There is no getting around the pain of divorce. It is the ultimate break-up. It ranks number two on the stress scale because of the sheer magnitude and multiplicity of the impact. In almost every way, divorce represents turmoil, loss, or transition. The transition can lead to a positive result. In a divorce, however, you can count on the change being tumultuous.

Divorcing parents are pained both by the impact of divorce on their children and the impact of divorce on their ability to be a present parent. Still the needs of children in a divorce often get lost in the chaos. Even in the best of circumstances, parents are doing their best to cope with massive amounts of change.

Parents can generally tend to their children's needs with sensitivity, discipline, honesty, and patience. Most parents want to be the best parents they can be. And most parents, armed with information, can do this.

There are two ways you can significantly help your child process, cope, and successfully integrate your divorce. The first is how you deal with your child, the topic of this article. The second is how you deal with your ex-spouse, the topic of another.

First and foremost, your child needs you to be honest. Not brutally, here are all the gory details, and your (mother/father) is a jerk details. Bad-mouthing your ex will put an abrupt halt to your child's healthy recovery from the divorce experience.

Put yourself in your kid's shoes, even if they are toddler-sized. Their life is about to change in an enormous way. They need to know the basics of how their life will change: what is changing, when it is changing, how is it going to change, and why is it changing. Keep the information age-appropriate.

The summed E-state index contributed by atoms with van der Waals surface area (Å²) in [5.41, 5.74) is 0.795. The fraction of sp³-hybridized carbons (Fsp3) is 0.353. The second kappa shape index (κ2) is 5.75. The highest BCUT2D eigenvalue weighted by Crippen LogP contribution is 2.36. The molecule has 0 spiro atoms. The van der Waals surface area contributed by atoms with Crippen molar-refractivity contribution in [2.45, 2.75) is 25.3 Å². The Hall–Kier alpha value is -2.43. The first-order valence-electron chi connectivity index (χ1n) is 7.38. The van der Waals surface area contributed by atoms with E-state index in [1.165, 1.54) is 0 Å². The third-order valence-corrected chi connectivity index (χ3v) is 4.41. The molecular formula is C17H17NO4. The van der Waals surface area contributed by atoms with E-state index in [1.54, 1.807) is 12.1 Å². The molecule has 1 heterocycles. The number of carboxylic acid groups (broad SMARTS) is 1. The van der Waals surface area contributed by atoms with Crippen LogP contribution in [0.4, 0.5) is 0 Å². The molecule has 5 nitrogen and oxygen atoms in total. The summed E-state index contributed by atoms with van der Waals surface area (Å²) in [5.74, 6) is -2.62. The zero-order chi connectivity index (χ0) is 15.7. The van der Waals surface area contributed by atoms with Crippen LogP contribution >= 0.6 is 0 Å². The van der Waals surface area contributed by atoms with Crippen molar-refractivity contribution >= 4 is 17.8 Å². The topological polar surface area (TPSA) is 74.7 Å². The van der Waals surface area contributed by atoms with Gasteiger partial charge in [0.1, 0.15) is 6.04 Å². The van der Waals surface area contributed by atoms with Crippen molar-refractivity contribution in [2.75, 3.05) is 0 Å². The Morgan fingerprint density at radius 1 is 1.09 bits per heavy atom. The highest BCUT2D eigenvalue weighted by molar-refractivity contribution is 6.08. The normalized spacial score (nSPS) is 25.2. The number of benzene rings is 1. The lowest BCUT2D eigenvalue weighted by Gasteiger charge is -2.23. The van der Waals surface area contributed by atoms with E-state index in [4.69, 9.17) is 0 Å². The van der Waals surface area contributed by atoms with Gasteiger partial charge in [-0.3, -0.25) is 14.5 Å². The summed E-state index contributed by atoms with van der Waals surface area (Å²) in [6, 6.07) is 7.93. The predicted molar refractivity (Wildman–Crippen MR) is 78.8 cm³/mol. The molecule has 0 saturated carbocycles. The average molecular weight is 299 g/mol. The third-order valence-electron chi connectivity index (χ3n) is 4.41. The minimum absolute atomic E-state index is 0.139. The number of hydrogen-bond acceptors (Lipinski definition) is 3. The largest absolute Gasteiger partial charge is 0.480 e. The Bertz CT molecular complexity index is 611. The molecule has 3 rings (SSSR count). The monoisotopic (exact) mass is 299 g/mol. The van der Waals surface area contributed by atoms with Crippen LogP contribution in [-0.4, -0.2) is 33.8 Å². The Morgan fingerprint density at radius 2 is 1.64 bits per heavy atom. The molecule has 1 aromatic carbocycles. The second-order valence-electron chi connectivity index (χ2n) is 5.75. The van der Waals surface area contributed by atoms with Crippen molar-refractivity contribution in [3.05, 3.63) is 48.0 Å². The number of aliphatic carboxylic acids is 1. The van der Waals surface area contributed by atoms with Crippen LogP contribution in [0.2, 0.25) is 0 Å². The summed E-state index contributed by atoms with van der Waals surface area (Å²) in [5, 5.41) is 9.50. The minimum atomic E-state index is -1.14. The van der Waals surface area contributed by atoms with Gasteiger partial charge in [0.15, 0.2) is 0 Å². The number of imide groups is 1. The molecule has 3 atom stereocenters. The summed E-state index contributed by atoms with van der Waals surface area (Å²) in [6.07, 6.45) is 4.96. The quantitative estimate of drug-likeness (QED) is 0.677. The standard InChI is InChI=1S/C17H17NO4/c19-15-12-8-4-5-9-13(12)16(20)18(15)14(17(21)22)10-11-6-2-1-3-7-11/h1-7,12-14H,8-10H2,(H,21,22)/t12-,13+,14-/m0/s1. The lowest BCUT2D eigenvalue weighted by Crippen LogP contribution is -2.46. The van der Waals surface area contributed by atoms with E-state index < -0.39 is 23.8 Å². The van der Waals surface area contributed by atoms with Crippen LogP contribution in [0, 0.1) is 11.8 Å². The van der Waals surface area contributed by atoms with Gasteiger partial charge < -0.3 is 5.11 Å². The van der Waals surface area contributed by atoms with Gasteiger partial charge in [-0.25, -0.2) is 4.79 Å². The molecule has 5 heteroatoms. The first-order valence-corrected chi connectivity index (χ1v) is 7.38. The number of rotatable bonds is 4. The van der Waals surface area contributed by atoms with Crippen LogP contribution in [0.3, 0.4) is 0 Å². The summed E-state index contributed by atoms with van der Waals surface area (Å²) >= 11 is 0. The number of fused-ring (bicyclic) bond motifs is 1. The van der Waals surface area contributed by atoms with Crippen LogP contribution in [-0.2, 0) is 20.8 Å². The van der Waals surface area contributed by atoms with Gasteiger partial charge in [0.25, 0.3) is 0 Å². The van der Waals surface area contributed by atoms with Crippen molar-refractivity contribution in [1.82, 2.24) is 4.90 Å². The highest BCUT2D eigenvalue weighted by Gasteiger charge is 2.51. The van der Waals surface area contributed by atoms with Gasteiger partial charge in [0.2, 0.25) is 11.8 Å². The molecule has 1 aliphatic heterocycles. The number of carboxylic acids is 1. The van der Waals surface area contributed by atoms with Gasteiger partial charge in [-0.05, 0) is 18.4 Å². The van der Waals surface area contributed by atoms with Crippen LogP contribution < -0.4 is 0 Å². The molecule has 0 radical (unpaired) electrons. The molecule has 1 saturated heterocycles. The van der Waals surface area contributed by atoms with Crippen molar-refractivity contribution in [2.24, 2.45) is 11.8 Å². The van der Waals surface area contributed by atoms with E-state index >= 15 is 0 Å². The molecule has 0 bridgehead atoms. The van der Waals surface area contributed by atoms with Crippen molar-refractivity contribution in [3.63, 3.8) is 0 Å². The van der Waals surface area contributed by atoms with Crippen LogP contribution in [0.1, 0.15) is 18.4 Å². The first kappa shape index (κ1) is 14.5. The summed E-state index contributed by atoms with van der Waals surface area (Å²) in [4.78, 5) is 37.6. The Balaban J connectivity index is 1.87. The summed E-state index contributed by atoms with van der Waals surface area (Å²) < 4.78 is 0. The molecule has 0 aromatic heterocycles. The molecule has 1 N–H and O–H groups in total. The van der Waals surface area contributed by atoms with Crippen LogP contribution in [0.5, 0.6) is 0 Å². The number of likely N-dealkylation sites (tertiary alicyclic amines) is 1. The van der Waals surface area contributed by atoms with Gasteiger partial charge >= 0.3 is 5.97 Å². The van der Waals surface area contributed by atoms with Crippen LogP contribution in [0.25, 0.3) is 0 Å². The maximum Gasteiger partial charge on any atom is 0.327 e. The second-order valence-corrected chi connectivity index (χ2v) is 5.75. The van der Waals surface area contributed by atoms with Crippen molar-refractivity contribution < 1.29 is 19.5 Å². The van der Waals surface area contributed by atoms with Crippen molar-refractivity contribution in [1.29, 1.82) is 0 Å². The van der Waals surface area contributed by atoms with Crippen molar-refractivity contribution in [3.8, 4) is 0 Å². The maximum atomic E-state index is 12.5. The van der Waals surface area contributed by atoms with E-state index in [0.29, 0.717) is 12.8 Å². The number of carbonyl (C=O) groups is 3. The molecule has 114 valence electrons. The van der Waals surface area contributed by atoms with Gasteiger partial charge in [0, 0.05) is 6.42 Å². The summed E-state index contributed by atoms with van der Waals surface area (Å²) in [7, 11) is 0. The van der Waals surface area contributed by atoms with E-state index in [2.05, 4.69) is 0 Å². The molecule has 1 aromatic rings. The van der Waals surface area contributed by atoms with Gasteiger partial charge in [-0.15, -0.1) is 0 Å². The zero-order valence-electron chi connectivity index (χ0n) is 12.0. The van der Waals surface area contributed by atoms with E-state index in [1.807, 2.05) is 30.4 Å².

Some overwhelmed parents are tempted to confide in their children. Don't do it. Kids who have to be a container for their parents' problems cannot tend to their own. Even if your child seems mature and wants to be your confidant: don't do it.

Your kids need you to be the adult and handle the adult crisis with another responsible adult, like a therapist or supportive friends. The children cannot process their own losses if they have to help you process yours.

Ultimately, your children are most concerned with two things: their connection with Mom and Dad, and how this divorce will impact their life. They need to know in words and actions: "Mommy loves you and Daddy loves you. Mom is still Mom, and Dad is still Dad. Mom and Dad had problems that they couldn't work out. This is not your fault. You still have a Mom and a Dad."

Follow-through is critical here. Work together, even independently, to see your child has time with both parents.

Your toughest job may be to keep your child's life as stable as possible in the midst of chaos. That doesn't mean you have to be omniscient and omnipotent. It does mean you have to believe in the future, and you have to convey sense of hope to your children. "It may be difficult for a while, but it will all settle down again."

Your kids need to know that you believe things will be okay, even if they will be uncertain or difficult at first. It is okay to validate that life may be difficult now, and it will get better. It is even a good thing to validate that the divorce hurts and may cause stresses that are unique to them.

As a parent, you would be wise to look beyond your child's words and behaviors. Children often feel powerless and vulnerable, angry and sad in a divorce. Your child will need time and support to process this change in her/his life.

You may see your children experiencing one or more of the following symptoms: sleep and attachment disorders, grief, behavior problems or even oppositional behavior, minor depression or even suicide ideation, anger, regression, and academic slippage. Again, you do not have to have the answers. You do have to be present enough to your child's experience to notice the behaviors and seek necessary professional support.

Now is the time to call in reinforcements. Reinforcements help keep life stable for the kids and provide you with an invisible screen to get things done without having the kids present. Reinforcements can be family members, school/extracurricular activities, play dates, and, yes, counselors.

Do your best to provide your children with an emotional outlet and professional support. You do not necessarily know what is lurking below the surface. What we do know is that children whose needs are tended to are more likely to successfully integrate the divorce experience with fewer long-term concerns.

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